In fact, 50 percent of all charitable donations by individuals this year will be made between Thanksgiving Day and New Year's Eve. The reasons for this are pretty simple: This is the time of the year when many of us are reminded how fortunate we still are; this is the time of the year when holiday bonuses are issued, freeing up a few extra dollars in the family budget; and of course, this is the time of year when taxpayers realize they need to make a few charitable gifts to ease their tax burden in April.
No matter the motivation, now is when Americans reach for their checkbooks and do what they can to help those who are struggling. And with dollars being stretched tighter than ever, it is imperative that charitable donors make sure their gifts go not just to any charity, but to an exceptional charity.
After being in this business for most of my adult life, I can tell you that not all charities are created equal, and while most are well-meaning, not all are high-performing. If you want to make sure your charitable contribution brings you the most bang for your buck, no matter how much you have to give, here are some helpful hints to guide your giving and ensure you don't get scammed.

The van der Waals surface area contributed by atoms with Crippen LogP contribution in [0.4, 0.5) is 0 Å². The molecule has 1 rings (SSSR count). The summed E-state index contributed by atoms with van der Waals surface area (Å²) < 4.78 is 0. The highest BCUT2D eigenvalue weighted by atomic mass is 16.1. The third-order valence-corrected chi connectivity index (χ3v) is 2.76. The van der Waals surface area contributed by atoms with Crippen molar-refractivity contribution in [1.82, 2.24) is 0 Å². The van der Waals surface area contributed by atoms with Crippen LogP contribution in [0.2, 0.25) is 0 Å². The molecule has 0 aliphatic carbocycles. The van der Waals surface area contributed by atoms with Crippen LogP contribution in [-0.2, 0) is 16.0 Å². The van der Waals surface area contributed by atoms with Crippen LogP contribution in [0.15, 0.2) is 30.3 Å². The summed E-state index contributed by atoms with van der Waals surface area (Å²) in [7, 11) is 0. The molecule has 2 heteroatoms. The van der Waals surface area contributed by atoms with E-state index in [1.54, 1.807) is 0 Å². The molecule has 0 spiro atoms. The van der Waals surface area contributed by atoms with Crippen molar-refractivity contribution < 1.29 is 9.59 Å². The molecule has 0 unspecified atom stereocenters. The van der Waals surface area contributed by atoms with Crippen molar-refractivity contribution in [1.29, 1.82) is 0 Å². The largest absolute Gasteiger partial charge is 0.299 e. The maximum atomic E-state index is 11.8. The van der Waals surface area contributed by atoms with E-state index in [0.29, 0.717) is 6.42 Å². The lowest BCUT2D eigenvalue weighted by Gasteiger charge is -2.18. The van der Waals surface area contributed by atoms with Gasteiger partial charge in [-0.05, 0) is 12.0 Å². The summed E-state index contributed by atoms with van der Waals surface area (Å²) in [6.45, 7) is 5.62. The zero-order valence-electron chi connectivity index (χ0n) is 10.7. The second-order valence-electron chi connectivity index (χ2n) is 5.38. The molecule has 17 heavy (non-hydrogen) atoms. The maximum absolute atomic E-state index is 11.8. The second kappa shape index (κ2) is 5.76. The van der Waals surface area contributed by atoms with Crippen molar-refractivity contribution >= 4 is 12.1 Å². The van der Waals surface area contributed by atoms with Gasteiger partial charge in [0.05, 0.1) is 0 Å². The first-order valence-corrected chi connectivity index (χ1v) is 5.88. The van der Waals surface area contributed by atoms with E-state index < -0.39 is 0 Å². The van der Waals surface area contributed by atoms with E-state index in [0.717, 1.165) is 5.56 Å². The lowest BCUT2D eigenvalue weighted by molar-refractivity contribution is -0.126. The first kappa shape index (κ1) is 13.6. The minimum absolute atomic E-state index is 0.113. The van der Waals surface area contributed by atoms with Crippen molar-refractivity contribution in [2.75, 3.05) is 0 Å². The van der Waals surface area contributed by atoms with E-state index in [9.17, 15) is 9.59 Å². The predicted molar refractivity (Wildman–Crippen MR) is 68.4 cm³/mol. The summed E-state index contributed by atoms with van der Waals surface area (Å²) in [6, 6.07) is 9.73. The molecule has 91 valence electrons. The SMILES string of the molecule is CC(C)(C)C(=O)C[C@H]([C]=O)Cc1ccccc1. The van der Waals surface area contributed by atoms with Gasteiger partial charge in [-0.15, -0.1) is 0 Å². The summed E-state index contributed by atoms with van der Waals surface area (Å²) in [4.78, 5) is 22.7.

Twenty-five percent can go to overhead and fundraising costs, but at least three-quarters of every dollar they spend should go to the direct implementation of whatever they do, whether it is cleaning up the beaches, protecting abused women or running an after-school program.
How do you find out this number? One way is to research them online through CharityNavigator.org, or at the Web site of your state Attorney General. Another way is to simply ask the charity what their program ratios are. Good charities love to tell prospective donors about how efficient they are.
You'll hear a lot of talk this time of year that a particular charity is a "really good cause." That's nice, but it's not enough.
There are a million good causes. You need to go a step further and find a charity that is also doing good work and doing it efficiently. With your private investments, we look for a proven track record of success, but in charities we too often get caught up in what their mission is, rather than what they have done. Look at the charity's track record. If they have done good things in the past and can point to legitimate accomplishments, that's a good sign.